By Ljilja Cvekic
BELGRADE, July 06, (Serbia Today) – To be gay in the Balkans is not exactly something one would wish for –one’s options are mainly to be quiet and invisible or be stigmatized by society and sometimes even beaten up by nationalist extremists and soccer thugs.
This summer, however, Serbia’s gay men and women hope to take to the streets of their capital in the Pride Parade for the first time officially supported by the authorities and well-protected by the police. The first and last attempt to organise a gay parade, in 2001, ended up in participants getting beaten up by nationalist gangs led by an Orthodox priest while police looked on.
“We have the legal right to organize the Pride March and the state has the legal obligation to secure it,” said Boban Stojanovic of the Queeria gay rights group.
“The risk always exists, not only here. We cannot postpone it from one year to another, living in fear of a handful of extremists,” he told Serbia Today in an interview on Thursday. “There are just 80 to 100 of those in Belgrade, who come to each public event to make a trouble.”
Serbia’s authorities, which in previous years were not eager to get involved in the issue, are now making encouraging noises suggesting a shift in the political and social climate.
“Belgrade and Serbia are ready for the Pride Parade,” Serbia’s Human and Minority Rights Minister Svetozar Ciplic said last month. “In essence, that is one of the moments that will identify Serbia as a country ready to respect and tolerate differences.”
The government will not take part in organisation or promotion of the gay parade, but will offer a political and moral support, he said.
Unofficial studies suggest an estimated 600,000 homosexuals live in Serbia, making them one of the country’s largest minorities, albeit the most silent. In comparison, some 300,000 ethnic Hungarians and 135,000 Bosniaks have their own parties and MPs representing them in parliament.
Thomas Hammarberg, the human rights commissioner at the Council of Europe, said in a report last year that gay men and women are one of three most discriminated groups in Serbia’s society, along with Roma and people with disabilities.
“The notion of rights for lesbian, gay, bisexual and transgender persons is in its infancy in Serbia, and safe, open discussion on the issues remains taboo,” Hammarberg wrote. "They remain victims of discrimination, prejudice and intolerance.”
Seventy percent of Serbs consider homosexuality as a disease and only 38 percent see gay individuals as “the same human beings as we are”, showed a survey conducted in 2008 by the key gay advocacy group Gay-Straight Alliance and the independent monitoring and polling organization Center for Free Elections and Democracy.
Lagging 18 years behind the World Health Organization, the Serbian Medical Society declared homosexuality was not an illness only last year.
“Serbia is a homophobic society with systematic violence and discrimination against LGBT individuals”, reads a report on the survey, according to which 67 percent of Serbs has a negative stand towards gay people. One in two Serbs believes that homosexuality is very dangerous for society and feels the state should work on its suppression.
Psychologist Zarko Trebjesanin says there are many factors influencing homophobia, including the closed society of the 1990s, as well as family, school, media and books and movies that offer stereotypes. Aggression against homosexuals, he said, might even increase as the economic crisis takes hold, since dissatisfaction in people will rise and they will look for “a victim” they can direct their anger to.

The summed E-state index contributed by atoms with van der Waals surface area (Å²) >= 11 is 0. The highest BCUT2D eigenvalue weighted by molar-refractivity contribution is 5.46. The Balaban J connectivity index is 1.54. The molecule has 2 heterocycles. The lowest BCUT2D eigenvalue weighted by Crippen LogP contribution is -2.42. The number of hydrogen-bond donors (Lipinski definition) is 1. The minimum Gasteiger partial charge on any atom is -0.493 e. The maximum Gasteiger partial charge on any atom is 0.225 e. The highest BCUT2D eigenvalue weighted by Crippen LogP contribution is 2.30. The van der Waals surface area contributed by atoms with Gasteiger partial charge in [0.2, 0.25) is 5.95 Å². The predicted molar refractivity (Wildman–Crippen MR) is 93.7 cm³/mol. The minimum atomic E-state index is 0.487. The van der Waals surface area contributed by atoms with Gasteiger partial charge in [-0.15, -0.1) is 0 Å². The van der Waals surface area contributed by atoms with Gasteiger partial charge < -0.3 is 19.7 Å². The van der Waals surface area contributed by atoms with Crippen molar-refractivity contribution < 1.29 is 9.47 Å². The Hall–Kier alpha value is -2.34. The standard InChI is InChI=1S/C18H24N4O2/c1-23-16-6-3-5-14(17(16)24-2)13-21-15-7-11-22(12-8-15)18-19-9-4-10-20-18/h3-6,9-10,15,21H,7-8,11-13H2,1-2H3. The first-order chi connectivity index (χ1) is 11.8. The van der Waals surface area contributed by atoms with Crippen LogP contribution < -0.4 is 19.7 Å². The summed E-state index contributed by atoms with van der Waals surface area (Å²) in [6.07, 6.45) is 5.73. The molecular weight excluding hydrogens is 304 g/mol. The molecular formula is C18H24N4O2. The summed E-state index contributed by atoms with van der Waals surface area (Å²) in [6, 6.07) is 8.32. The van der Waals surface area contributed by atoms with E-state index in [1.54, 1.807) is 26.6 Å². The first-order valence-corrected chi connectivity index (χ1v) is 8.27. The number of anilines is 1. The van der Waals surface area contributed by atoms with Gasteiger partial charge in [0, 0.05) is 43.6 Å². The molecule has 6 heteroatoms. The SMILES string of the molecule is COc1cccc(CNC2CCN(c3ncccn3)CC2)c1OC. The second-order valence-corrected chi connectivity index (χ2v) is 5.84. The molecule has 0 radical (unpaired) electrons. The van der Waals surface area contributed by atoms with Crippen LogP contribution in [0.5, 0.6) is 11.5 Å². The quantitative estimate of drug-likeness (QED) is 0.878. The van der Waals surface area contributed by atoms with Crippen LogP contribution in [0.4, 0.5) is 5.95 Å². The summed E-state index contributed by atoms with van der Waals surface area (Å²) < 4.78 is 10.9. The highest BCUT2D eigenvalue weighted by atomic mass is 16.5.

With some polls showing that still one fourth of the population is in favour of violence against gay people, and following threats by nationalist gangs, organizers of the Belgrade Pride decided to get first a liability study with detailed security recommendations that will be worked out together with police to avoid any incidents.
Although justified by the facts on the ground, this level of care seems odd to those who remember the freer gay scene in Belgrade in the 1990s. As the capital of the former Yugoslavia, Belgrade was more liberal and tolerant, a center of free thought and an oasis for those who were different and felt stifled in their towns and villages. Many gay people from Skopje, Sarajevo and Podgorica moved to Belgrade, seeking less restricted lives in the relative anonymity of the capital.
“I felt free at that time. Although meeting places were not official, everybody knew about them, and there was no fear that someone would kill you. Belgrade was Mecca for gays from all over the ex-Yugoslavia,” Cedomir, 47, told Serbia Today. “Today, the aggressiveness of those kids is such that you have almost no wish to leave home.”
But as Yugoslavia broke up, wars stoked a new obsession with national identity. Combined with the revival of religion and patriarchy after 50 years of socialism, the influx of ethnic Serb refugees from less developed parts of ex-Yugoslavia shifted Serbian society towards a rigid nationalism and conservatism.
“Today, to be a Serb means to be Orthodox and heterosexual,” Stojanovic says. “The macho warrior culture of 1990’s is the root of Serbia’s homophobia today.”
The country’s first legal document explicitly banning discrimination on the basis of sexual orientation was passed this year, part of a set of anti-discrimination laws needed to move forward on the path towards the much-coveted European Union membership.
“Harming those who do not harm anyone else has no excuse either in law or in ethics,” said human rights ombudsman Sasa Jankovic. “The protection of the right to express differences, including sexual ones, is the business of all of us.”